What if instead of eating the brains, zombies were the brains? While that might sound like the plot of a really bad horror flick, it's actually a scientific proposal — scientists want to try to bring dead brains back to life. And setting all the obviously zombie jokes aside, if it works out, it could actually be an amazing thing. Provided it doesn't raise an army of the undead, of course. (Last zombie joke, I swear!)
Researchers in India are beginning a clinical trial seeking to regenerate a portion of the brain in patients who are brain dead. It's called the ReAnima Project, and it's headed by researchers from two Indian biotech companies, Bioquark and Revita Life Sciences. They'll be using a new drug formula called BQ-A-001, which includes stem cells; the researchers hope that proteins in the formula will break down damaged cells, clearing way for stem cells, which will then hopefully grow into neurons, replacing the dead or damaged neurons in the patients' brains. In theory, this could restore brain function to a functionally dead brain.
Obviously, there's no way to know yet if the trial is successful; furthermore, even if all goes well, it's probably unlikely that any of the patients will just sit up and be good as new — science works in increments, after all, not miracles. Still, the researchers think that, with this approach, they might one day be able to have brain dead patients regain consciousness. Which could be incredible.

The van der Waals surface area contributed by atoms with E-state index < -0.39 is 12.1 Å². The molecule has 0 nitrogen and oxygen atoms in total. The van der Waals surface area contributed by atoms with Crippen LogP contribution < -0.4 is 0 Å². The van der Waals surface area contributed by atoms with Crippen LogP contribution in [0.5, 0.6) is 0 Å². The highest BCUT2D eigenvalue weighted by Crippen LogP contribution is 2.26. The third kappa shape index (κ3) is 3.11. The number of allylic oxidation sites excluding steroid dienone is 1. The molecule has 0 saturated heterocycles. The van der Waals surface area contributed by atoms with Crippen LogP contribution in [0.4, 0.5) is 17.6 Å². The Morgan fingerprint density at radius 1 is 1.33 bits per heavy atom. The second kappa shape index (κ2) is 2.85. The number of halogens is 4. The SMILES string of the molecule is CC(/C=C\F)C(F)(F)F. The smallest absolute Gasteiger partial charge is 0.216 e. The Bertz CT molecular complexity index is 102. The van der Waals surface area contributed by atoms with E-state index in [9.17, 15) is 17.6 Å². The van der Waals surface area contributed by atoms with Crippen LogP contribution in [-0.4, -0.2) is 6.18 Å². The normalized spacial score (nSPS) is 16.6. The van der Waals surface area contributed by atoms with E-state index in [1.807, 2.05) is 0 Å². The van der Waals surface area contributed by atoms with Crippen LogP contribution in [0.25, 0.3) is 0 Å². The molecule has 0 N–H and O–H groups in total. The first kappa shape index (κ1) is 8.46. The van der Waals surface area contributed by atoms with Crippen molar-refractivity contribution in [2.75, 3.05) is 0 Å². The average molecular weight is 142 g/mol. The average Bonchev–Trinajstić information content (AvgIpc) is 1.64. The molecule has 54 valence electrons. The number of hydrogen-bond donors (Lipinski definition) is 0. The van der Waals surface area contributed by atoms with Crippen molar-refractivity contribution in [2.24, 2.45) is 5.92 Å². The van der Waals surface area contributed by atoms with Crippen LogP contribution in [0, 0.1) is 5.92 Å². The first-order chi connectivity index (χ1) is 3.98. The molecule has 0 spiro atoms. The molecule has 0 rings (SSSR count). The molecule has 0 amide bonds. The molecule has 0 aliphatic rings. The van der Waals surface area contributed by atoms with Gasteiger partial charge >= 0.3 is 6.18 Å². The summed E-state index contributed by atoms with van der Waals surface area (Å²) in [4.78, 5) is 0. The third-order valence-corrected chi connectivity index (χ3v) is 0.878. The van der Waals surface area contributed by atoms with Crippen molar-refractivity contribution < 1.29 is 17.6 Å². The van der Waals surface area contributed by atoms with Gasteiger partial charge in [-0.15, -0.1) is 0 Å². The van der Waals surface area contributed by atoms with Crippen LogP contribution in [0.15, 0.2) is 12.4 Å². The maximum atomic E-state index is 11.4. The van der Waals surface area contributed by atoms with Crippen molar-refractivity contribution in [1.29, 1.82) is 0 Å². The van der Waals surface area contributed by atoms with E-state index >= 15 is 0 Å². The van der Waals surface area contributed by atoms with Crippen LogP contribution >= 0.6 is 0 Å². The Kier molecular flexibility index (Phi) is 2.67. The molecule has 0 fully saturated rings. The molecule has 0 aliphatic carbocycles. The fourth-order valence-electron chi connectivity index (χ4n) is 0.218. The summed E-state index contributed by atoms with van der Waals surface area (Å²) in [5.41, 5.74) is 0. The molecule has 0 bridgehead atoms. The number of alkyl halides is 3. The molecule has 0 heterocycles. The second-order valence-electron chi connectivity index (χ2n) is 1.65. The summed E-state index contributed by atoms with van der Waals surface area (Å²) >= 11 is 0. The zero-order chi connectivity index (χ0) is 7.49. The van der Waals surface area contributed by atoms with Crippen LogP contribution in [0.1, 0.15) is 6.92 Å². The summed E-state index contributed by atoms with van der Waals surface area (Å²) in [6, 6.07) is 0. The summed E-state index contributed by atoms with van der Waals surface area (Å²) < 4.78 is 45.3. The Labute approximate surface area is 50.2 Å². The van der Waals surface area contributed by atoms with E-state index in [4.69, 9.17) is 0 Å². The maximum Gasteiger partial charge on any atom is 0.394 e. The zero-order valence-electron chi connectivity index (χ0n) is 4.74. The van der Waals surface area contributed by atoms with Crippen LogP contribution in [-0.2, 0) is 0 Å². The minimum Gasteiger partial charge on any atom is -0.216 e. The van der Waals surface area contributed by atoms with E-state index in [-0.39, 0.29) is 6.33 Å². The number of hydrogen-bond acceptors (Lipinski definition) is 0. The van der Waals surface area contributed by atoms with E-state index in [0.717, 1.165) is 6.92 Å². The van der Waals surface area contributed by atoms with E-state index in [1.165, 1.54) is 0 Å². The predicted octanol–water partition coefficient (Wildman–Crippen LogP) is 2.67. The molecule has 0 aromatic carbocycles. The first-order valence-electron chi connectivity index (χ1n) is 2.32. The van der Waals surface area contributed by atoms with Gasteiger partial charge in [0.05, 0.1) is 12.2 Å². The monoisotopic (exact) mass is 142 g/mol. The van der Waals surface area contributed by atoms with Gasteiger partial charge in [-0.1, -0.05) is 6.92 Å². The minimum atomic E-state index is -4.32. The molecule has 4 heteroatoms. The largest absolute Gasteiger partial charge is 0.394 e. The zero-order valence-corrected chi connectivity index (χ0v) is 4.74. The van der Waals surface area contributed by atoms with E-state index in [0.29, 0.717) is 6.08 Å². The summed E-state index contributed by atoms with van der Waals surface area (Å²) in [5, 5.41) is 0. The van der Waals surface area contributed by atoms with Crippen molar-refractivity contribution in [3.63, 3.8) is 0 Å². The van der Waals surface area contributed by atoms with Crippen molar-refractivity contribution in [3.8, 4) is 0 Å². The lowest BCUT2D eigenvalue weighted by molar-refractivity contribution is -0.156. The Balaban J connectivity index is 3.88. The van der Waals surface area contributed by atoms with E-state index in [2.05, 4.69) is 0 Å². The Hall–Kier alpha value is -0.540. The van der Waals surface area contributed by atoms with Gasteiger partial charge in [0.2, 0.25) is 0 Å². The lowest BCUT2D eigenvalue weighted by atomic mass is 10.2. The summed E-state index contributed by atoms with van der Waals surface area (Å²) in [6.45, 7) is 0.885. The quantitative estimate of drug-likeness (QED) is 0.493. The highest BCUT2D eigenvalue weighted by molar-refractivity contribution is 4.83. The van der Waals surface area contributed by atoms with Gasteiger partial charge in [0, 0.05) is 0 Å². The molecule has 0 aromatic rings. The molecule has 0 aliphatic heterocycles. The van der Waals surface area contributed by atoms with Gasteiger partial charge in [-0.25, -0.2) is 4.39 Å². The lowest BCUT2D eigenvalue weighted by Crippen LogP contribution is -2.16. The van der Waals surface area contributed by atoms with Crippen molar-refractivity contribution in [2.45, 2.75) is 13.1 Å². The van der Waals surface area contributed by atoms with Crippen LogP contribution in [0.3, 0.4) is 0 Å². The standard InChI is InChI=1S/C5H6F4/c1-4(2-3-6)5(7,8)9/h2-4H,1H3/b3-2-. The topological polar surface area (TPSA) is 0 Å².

The 20 patients involved in the trail are legally brain dead, and are considered unsuited for organ donation, so their families have decided to donate their bodies to research instead. The study will last six weeks, and involve multiple injections of the drug. At the end of the trial period, researchers will take an MRI to see if there is any meaningful regeneration in the patients' brains, meaning not just tissue growth, but signs of actual structure.
If this ever works well enough to allow people to regain consciousness, though, it will raise all sorts of ethical questions. Are people whose brains have been regrown still the same people? After all, the neural pathways that made them who they were — that gave them their memories and their personalities — might not be there anymore, or might be incomplete. And that presents its own nightmare for families: Do you let your loved one die peacefully or do you bring them back but in a form that may or may not be them anymore?
And then there are the assorted legal questions that go with that. If a person wakes up with no memory of their former life and a different personality, are they still legally the same person? Do they still own all the same property? Are they still married to their spouse? And considering many patients would probably need extensive treatment in order to restore certain essential brain functions, is the family still liable for their care?
As a separate but connected issue, there's also the fact that organ donation relies on brain dead patients — patients who can be kept alive through a harvest surgery so their organs remain viable, but whose organs can be donated because they will never wake up again.
Basically, a lot would change if this ever becomes possible.
Fortunately, all these thorny questions are decades down the road, as researchers themselves acknowledge. For now, there's just one clinical trial. But it might be a good time to start thinking about this stuff, because if and when we're ever faced with these questions, they're going to be nightmarish.